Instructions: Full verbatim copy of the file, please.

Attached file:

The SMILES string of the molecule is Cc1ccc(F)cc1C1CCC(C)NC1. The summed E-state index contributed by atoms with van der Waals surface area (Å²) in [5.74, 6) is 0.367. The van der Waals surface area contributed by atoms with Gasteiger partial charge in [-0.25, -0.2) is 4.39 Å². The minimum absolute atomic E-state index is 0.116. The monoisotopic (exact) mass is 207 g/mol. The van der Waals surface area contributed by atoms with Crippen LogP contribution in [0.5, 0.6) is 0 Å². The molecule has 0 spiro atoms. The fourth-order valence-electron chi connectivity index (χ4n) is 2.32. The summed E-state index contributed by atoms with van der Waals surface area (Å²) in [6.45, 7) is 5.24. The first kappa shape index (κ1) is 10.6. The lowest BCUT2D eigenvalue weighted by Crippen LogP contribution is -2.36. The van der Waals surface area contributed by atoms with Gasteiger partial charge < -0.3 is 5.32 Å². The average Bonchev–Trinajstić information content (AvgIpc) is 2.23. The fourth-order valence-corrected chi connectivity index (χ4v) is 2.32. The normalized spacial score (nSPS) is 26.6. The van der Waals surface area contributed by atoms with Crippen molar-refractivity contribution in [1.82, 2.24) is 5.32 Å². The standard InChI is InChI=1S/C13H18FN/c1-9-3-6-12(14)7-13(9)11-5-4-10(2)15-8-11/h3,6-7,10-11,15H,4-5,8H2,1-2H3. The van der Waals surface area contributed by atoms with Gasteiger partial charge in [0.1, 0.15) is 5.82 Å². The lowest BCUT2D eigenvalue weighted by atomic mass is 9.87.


The SMILES string of the molecule is Cc1ccc(F)cc1C1CCC(C)NC1. The summed E-state index contributed by atoms with van der Waals surface area (Å²) in [5.74, 6) is 0.367. The van der Waals surface area contributed by atoms with Gasteiger partial charge in [-0.25, -0.2) is 4.39 Å². The minimum absolute atomic E-state index is 0.116. The monoisotopic (exact) mass is 207 g/mol. The van der Waals surface area contributed by atoms with Crippen LogP contribution in [0.5, 0.6) is 0 Å². The molecule has 0 spiro atoms. The fourth-order valence-electron chi connectivity index (χ4n) is 2.32. The summed E-state index contributed by atoms with van der Waals surface area (Å²) in [6.45, 7) is 5.24. The first kappa shape index (κ1) is 10.6. The lowest BCUT2D eigenvalue weighted by Crippen LogP contribution is -2.36. The van der Waals surface area contributed by atoms with Gasteiger partial charge < -0.3 is 5.32 Å². The average Bonchev–Trinajstić information content (AvgIpc) is 2.23. The fourth-order valence-corrected chi connectivity index (χ4v) is 2.32. The normalized spacial score (nSPS) is 26.6. The van der Waals surface area contributed by atoms with Crippen molar-refractivity contribution in [1.82, 2.24) is 5.32 Å². The standard InChI is InChI=1S/C13H18FN/c1-9-3-6-12(14)7-13(9)11-5-4-10(2)15-8-11/h3,6-7,10-11,15H,4-5,8H2,1-2H3. The van der Waals surface area contributed by atoms with Gasteiger partial charge in [0.1, 0.15) is 5.82 Å². The lowest BCUT2D eigenvalue weighted by atomic mass is 9.87.